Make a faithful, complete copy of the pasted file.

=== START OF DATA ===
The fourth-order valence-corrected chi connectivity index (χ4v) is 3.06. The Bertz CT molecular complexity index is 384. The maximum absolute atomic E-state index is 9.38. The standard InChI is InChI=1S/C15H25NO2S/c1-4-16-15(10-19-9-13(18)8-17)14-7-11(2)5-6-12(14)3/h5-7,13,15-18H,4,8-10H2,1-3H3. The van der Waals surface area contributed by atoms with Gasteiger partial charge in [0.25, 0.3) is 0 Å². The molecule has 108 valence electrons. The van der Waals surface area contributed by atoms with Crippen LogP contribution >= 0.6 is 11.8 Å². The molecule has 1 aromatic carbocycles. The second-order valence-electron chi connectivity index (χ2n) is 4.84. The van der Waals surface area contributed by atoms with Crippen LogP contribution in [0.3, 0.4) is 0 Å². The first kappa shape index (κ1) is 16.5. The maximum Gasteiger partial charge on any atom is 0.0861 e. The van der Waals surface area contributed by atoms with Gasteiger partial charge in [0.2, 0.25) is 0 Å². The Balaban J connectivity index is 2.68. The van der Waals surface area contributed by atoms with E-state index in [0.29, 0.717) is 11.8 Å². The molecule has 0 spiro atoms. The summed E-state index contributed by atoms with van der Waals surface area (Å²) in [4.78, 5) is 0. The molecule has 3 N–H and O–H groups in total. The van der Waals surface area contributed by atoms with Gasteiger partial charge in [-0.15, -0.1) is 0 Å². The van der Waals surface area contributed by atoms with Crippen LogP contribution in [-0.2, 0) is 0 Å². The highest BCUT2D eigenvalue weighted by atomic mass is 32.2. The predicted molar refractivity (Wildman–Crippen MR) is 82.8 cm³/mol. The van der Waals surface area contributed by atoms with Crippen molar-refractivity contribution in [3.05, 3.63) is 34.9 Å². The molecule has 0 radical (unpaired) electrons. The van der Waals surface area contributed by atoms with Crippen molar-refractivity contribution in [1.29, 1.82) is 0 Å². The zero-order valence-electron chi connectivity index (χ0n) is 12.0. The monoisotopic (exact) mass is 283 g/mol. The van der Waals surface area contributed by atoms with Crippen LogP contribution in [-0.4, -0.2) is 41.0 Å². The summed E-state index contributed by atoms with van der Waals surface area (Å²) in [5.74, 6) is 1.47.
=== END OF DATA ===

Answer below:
The fourth-order valence-corrected chi connectivity index (χ4v) is 3.06. The Bertz CT molecular complexity index is 384. The maximum absolute atomic E-state index is 9.38. The standard InChI is InChI=1S/C15H25NO2S/c1-4-16-15(10-19-9-13(18)8-17)14-7-11(2)5-6-12(14)3/h5-7,13,15-18H,4,8-10H2,1-3H3. The van der Waals surface area contributed by atoms with Gasteiger partial charge in [0.25, 0.3) is 0 Å². The molecule has 108 valence electrons. The van der Waals surface area contributed by atoms with Crippen LogP contribution >= 0.6 is 11.8 Å². The molecule has 1 aromatic carbocycles. The second-order valence-electron chi connectivity index (χ2n) is 4.84. The van der Waals surface area contributed by atoms with Crippen LogP contribution in [0.3, 0.4) is 0 Å². The first kappa shape index (κ1) is 16.5. The maximum Gasteiger partial charge on any atom is 0.0861 e. The van der Waals surface area contributed by atoms with Gasteiger partial charge in [0.2, 0.25) is 0 Å². The Balaban J connectivity index is 2.68. The van der Waals surface area contributed by atoms with E-state index in [0.29, 0.717) is 11.8 Å². The molecule has 0 spiro atoms. The summed E-state index contributed by atoms with van der Waals surface area (Å²) in [4.78, 5) is 0. The molecule has 3 N–H and O–H groups in total. The van der Waals surface area contributed by atoms with Gasteiger partial charge in [-0.15, -0.1) is 0 Å². The van der Waals surface area contributed by atoms with Crippen LogP contribution in [-0.2, 0) is 0 Å². The highest BCUT2D eigenvalue weighted by atomic mass is 32.2. The predicted molar refractivity (Wildman–Crippen MR) is 82.8 cm³/mol. The van der Waals surface area contributed by atoms with Crippen molar-refractivity contribution in [3.05, 3.63) is 34.9 Å². The molecule has 0 radical (unpaired) electrons. The van der Waals surface area contributed by atoms with Crippen molar-refractivity contribution in [1.29, 1.82) is 0 Å². The zero-order valence-electron chi connectivity index (χ0n) is 12.0. The monoisotopic (exact) mass is 283 g/mol. The van der Waals surface area contributed by atoms with Crippen LogP contribution in [-0.4, -0.2) is 41.0 Å². The summed E-state index contributed by atoms with van der Waals surface area (Å²) in [5.74, 6) is 1.47.